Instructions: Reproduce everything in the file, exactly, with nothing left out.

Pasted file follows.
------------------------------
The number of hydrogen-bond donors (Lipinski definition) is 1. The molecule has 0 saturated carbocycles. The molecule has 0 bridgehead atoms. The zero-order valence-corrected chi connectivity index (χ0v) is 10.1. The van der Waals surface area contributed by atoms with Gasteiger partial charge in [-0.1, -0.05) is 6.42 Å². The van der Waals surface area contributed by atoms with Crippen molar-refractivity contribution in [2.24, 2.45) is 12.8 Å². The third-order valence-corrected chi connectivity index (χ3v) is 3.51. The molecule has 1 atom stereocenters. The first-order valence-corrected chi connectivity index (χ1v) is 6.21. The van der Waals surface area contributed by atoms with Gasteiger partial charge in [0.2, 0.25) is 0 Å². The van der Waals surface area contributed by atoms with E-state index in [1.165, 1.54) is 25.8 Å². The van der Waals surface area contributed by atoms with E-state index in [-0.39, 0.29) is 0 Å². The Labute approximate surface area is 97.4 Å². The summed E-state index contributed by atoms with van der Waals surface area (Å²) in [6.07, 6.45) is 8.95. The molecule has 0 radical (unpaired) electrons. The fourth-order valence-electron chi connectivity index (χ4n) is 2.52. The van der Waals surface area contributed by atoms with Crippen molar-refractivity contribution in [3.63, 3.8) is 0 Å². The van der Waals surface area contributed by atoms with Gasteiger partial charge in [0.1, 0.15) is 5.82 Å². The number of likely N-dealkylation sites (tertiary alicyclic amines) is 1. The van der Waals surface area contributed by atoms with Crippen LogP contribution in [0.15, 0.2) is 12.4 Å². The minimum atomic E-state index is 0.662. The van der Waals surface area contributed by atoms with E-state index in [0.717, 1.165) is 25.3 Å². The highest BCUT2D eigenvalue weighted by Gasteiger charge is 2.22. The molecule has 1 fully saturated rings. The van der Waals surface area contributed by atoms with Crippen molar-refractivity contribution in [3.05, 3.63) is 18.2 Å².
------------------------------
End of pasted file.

The number of hydrogen-bond donors (Lipinski definition) is 1. The molecule has 0 saturated carbocycles. The molecule has 0 bridgehead atoms. The zero-order valence-corrected chi connectivity index (χ0v) is 10.1. The van der Waals surface area contributed by atoms with Gasteiger partial charge in [-0.1, -0.05) is 6.42 Å². The van der Waals surface area contributed by atoms with Crippen molar-refractivity contribution in [2.24, 2.45) is 12.8 Å². The third-order valence-corrected chi connectivity index (χ3v) is 3.51. The molecule has 1 atom stereocenters. The first-order valence-corrected chi connectivity index (χ1v) is 6.21. The van der Waals surface area contributed by atoms with Gasteiger partial charge in [0.2, 0.25) is 0 Å². The van der Waals surface area contributed by atoms with E-state index in [1.165, 1.54) is 25.8 Å². The van der Waals surface area contributed by atoms with E-state index in [-0.39, 0.29) is 0 Å². The Labute approximate surface area is 97.4 Å². The summed E-state index contributed by atoms with van der Waals surface area (Å²) in [6.07, 6.45) is 8.95. The molecule has 0 radical (unpaired) electrons. The fourth-order valence-electron chi connectivity index (χ4n) is 2.52. The van der Waals surface area contributed by atoms with Crippen molar-refractivity contribution in [3.63, 3.8) is 0 Å². The van der Waals surface area contributed by atoms with Gasteiger partial charge in [0.1, 0.15) is 5.82 Å². The number of likely N-dealkylation sites (tertiary alicyclic amines) is 1. The van der Waals surface area contributed by atoms with Crippen LogP contribution in [0.15, 0.2) is 12.4 Å². The minimum atomic E-state index is 0.662. The van der Waals surface area contributed by atoms with E-state index in [0.717, 1.165) is 25.3 Å². The highest BCUT2D eigenvalue weighted by Gasteiger charge is 2.22. The molecule has 1 fully saturated rings. The van der Waals surface area contributed by atoms with Crippen molar-refractivity contribution in [3.05, 3.63) is 18.2 Å².